Nothing, apparently, is his fault. He takes zero responsibility for any negative in the church. It's, "I can't control that," or, "It's the economy," or something else. It's never anything to do with him - in spite of the evidence that the downhill trend started immediately after his arrival.

If he were an appropriate spiritual leader, pledges might not be as high as they have been in past years, but they wouldn't be down by 45K (80K if you take into account that pledging goals were already lowered). I checked a church a couple towns north - their pledges are down 7K. When times are tough, people prioritize their giving far more carefully. People around here are not prioritizing it toward this church. Gee, wonder why.

R likes to say he can run a church like a successful business. Um...any leader of a business that oversaw this kind of decline this rapidly would have been pushed out by the board of directors already.

So, anyway, there were raised voices. I came home after the service and wrote a very strong letter to the bishop. I don't know if I will send it, but it felt good to get it on paper.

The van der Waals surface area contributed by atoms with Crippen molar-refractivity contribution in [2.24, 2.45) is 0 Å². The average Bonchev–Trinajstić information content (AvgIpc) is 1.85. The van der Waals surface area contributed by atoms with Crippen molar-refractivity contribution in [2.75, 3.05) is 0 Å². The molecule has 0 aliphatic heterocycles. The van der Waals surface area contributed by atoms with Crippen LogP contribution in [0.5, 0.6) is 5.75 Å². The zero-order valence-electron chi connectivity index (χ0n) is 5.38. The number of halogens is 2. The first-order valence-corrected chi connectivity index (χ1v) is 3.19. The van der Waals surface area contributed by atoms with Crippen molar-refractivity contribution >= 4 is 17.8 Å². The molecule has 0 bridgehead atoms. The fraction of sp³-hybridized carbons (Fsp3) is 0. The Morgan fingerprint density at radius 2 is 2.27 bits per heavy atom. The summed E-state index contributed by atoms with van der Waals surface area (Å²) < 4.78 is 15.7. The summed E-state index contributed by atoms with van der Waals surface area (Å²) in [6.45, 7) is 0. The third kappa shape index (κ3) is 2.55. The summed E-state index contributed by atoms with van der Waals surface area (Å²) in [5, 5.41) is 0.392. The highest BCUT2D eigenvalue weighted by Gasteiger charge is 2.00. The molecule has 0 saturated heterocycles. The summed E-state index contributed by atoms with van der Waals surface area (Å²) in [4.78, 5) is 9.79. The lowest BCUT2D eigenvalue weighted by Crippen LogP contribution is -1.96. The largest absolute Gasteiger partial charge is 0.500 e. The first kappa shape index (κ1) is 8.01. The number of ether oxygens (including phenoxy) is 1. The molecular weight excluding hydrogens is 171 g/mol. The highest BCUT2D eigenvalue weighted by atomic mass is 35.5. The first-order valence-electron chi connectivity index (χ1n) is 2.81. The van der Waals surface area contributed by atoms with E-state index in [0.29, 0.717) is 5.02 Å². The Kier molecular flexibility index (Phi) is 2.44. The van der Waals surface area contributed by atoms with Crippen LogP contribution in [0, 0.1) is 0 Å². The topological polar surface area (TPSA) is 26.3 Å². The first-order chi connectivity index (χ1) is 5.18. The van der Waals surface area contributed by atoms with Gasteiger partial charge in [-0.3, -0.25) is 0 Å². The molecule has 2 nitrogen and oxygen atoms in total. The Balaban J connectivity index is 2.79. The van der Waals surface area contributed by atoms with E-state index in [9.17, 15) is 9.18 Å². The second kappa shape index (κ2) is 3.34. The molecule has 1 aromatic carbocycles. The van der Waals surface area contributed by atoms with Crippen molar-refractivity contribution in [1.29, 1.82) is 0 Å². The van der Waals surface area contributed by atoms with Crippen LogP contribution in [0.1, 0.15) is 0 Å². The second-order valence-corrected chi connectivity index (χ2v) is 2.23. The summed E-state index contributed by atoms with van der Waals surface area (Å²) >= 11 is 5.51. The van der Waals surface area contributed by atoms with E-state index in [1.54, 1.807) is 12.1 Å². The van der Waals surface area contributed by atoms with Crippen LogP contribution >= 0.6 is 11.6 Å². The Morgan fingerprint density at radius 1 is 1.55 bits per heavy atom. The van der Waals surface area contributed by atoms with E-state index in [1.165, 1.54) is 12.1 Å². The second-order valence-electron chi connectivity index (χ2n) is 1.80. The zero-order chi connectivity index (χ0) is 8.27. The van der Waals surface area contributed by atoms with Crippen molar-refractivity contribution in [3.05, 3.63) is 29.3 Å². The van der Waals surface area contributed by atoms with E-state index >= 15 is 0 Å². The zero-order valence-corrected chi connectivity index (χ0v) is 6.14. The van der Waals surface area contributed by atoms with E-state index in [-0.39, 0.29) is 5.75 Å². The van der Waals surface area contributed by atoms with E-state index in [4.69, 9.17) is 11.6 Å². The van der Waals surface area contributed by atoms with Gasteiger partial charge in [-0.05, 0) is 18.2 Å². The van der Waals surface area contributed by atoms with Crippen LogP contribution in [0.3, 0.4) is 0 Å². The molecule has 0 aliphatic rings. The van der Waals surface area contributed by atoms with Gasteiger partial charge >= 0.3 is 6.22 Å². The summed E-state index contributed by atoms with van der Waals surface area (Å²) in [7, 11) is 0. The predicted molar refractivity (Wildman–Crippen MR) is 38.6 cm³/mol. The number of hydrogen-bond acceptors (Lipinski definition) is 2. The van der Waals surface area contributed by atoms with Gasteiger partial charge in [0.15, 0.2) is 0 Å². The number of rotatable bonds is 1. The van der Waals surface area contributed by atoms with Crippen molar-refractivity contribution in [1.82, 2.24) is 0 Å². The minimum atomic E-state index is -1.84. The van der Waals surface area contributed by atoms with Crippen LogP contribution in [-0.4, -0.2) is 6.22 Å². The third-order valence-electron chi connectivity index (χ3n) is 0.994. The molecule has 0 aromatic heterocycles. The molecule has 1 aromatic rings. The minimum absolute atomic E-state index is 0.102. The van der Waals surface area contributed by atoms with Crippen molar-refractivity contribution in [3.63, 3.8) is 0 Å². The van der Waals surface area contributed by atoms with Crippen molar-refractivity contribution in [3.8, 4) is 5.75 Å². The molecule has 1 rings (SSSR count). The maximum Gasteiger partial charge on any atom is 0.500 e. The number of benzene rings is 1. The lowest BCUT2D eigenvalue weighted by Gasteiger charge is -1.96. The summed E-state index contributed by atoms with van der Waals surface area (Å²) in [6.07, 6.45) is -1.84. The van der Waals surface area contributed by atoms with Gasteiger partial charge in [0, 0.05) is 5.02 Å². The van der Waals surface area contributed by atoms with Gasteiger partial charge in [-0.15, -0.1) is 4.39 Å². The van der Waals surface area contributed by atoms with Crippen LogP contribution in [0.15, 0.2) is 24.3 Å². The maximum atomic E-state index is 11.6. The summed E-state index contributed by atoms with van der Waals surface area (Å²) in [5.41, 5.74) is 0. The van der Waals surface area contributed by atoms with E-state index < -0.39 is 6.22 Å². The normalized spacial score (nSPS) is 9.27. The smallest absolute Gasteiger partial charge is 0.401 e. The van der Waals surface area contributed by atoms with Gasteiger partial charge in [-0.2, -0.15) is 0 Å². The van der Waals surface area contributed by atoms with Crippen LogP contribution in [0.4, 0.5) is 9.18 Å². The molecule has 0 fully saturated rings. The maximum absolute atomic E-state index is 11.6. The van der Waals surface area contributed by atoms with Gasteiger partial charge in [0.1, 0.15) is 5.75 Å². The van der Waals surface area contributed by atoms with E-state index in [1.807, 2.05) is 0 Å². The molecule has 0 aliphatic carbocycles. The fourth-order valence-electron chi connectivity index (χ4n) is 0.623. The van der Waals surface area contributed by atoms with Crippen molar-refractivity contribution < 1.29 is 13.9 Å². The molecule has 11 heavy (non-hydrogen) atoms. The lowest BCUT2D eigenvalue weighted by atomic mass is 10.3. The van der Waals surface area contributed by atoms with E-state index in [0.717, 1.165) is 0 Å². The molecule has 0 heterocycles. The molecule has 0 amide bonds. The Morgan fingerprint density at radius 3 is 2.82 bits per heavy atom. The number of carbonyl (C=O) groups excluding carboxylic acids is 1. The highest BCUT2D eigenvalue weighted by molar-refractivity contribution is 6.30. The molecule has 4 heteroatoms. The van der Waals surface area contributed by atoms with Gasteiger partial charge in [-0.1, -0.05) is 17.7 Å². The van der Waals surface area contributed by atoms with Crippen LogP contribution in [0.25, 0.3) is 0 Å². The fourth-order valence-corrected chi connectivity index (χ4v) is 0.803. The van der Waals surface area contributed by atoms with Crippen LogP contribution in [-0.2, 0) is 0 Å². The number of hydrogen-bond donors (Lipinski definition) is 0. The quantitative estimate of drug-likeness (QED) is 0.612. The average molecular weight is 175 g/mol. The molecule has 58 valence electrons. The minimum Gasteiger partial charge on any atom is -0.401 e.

The easy - and maybe even the best - thing to do would be to walk away, find another church. But then I get angry. Why should I leave my church? I was there first! Also, knowing there are many others who are struggling, why should we shut up and let this happen? Why should we let him win?

I just don't know what will happen. I'm sad and angry all over again.

On a completely different note, we went to a hockey game this afternoon and now have a favorite minor league hockey player.

The next morning: I sent the letter. Surprise, surprise, it's already been dismissed by the bishop.

The next afternoon: Terse email from the vestry. "We received a copy of the letter. We will respond in writing." That's it.

Friday, February 06, 2009

A Dental Bargain

Now those are two words one doesn't often hear together.